The apocalyptic appeal of Revolution

Micheal Hickerson

NBC’s new science-fiction drama Revolution has its flaws, but the show still shares many of the traits that make me a sucker for post-apocalyptic novels, films and television series. Created by Eric Kripke (Supernatural), produced by J.J. Abrams (Alias, Lost, Fringe, Star Trek), with a pilot directed by Jon Favreau (Iron Man), the series premiered earlier this week with high expectations.

The show is set 15 years after a mysterious event caused everything powered by electricity to stop working. If you’ve watched the trailer, you’ve seen the dramatic portrayal of lights going out as the camera zooms further and further out, first through a neighborhood, then an entire city, then across the entire Earth.

Fifteen years later, society has radically changed. The United States government has collapsed, suburban neighborhoods have been transformed into agricultural villages and guns have been largely replaced by bows and arrows. The pilot follows a teen girl named Charlie (Tracy Spiridakos) as she seeks out her uncle for his help in rescuing her brother from the local warlord, whose men have killed her father. The late father and lost uncle also know something about whatever caused the blackout, setting up an ongoing mystery for the series.

The show is not perfectly executed. The post-electrical future appears to have regressed to medieval-era agriculture and technology, even though much of the Industrial Revolution (trains, mass production, large-scale agriculture) predated the widespread use of electricity. The father and uncle who have supposedly been in hiding for 15 years are found quite easily early in the show, which ends with a twist so large that I have to wonder about the series’ pacing. Set in Chicago, but filmed in North Carolina, the show also missed the opportunity to spend any time in the urban sprawl absent of electricity, running water or easy transportation.

Ideally, once my imagination is engaged, the rest of my body and mind will follow, helping me be a better steward of God’s world and a better neighbor to God’s people.

Nonetheless, I’m sure I’ll watch a few more episodes before making a final judgment. Why do I love such novels, films and televisions about the remnants of civilization? Do these have anything to teach me as a Christian?

For one thing, they remind me to be thankful and to be a good steward of the culture and technology I so easily take for granted. In Orthodoxy, G.K. Chesterton writes that Robinson Crusoe reminds us that “everything has been saved from a wreck.” In Revolution, Charlie keeps a secret stash of children’s things - a lunchbox, a Rubik’s Cube - that we would throw away without a moment’s thought. To her, though, they are treasures from a lost world. Chesterton calls it a “good exercise” to imagine how valuable “the coal-scuttle or the book-case” might be if saved from a wreck. His wonder at the world becomes “the seeds of doctrine.”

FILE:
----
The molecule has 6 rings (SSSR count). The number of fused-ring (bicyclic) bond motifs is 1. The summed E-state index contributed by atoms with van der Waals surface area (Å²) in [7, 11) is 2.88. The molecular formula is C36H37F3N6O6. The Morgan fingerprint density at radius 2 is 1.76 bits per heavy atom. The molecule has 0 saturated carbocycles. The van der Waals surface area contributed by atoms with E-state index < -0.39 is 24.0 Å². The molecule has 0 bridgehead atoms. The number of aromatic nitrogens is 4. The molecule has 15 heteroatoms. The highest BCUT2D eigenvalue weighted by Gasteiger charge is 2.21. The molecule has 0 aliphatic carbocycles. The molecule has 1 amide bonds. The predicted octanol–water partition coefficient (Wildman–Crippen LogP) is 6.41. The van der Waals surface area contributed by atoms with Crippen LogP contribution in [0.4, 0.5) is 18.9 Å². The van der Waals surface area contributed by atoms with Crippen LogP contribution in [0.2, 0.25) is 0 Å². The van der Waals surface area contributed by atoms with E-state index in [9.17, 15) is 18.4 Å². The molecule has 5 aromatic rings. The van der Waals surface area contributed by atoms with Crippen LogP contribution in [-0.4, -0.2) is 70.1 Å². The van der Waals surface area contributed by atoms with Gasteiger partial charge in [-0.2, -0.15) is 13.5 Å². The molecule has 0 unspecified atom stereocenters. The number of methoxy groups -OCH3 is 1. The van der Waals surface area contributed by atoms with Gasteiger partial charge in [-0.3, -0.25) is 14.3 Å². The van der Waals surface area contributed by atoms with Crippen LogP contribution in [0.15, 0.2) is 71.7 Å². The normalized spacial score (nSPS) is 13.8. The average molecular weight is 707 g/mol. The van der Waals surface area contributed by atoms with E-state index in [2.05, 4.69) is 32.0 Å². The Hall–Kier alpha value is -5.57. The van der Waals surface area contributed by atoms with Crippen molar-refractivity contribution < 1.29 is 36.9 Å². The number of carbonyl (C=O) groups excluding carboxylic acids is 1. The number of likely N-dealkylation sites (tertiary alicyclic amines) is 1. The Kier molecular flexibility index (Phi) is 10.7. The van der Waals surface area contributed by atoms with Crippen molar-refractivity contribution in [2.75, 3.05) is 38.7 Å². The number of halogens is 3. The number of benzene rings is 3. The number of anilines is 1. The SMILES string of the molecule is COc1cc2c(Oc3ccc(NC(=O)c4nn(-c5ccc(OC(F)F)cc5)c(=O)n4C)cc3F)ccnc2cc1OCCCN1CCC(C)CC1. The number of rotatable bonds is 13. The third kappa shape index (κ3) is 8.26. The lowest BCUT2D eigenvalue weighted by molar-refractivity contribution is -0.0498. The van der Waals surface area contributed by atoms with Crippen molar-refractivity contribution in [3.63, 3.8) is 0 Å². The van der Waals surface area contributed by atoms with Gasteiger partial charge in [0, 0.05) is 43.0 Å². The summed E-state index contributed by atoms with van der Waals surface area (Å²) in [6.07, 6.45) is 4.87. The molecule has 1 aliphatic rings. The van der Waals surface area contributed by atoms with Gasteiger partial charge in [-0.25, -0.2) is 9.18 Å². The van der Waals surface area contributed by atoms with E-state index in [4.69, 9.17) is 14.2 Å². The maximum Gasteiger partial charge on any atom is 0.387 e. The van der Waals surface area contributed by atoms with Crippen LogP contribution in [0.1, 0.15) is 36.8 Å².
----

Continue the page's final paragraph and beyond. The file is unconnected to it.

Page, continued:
Such post-apocalyptic narratives also remind me of the Biblical commands to work the land and love my neighbor. My working life involves fairly abstract activities: writing at a computer, reading at a computer, moving pixels from one place to another. And, while I see people in need every day, the help I provide to them is abstract, too: donating money to my church and nonprofit organizations. In post-apocalyptic fiction, the abstractions of modern society are swept away. Historical fiction has some of the same attractions. Ideally, once my imagination is engaged, the rest of my body and mind will follow, helping me be a better steward of God’s world and a better neighbor to God’s people.

I also appreciate how these stories explore human nature, identity and relationships at the most basic levels. Without a title, career and social trappings, who am I? What do I stand for? The best works of this genre deal with these themes. In The Road, Cormac McCarthy follows a father trying to teach his son to carry on “the light” in a world full of darkness. P.D. James’ Children of Men explores how people would react if human extinction seemed inevitable. In John 8, Jesus says that we are either children of God or children of the devil. Both Stephen King’s The Stand and George Miller’s Mad Max films contrast groups of survivors brought together for good and for evil, illustrating the division described by Jesus.

I don’t know if Revolution will find its footing and fulfill the promise of its creative team. Even if it doesn’t, though, I won’t have to wait long for the next apocalypse.

What Do You Think?

  • Have you watched Revolution?
  • Does post-apocalyptic fiction resonate with you? Why or why not?
  • What might it tell us about how we should live in this world?


Topics: TV, Culture At Large, Arts & Leisure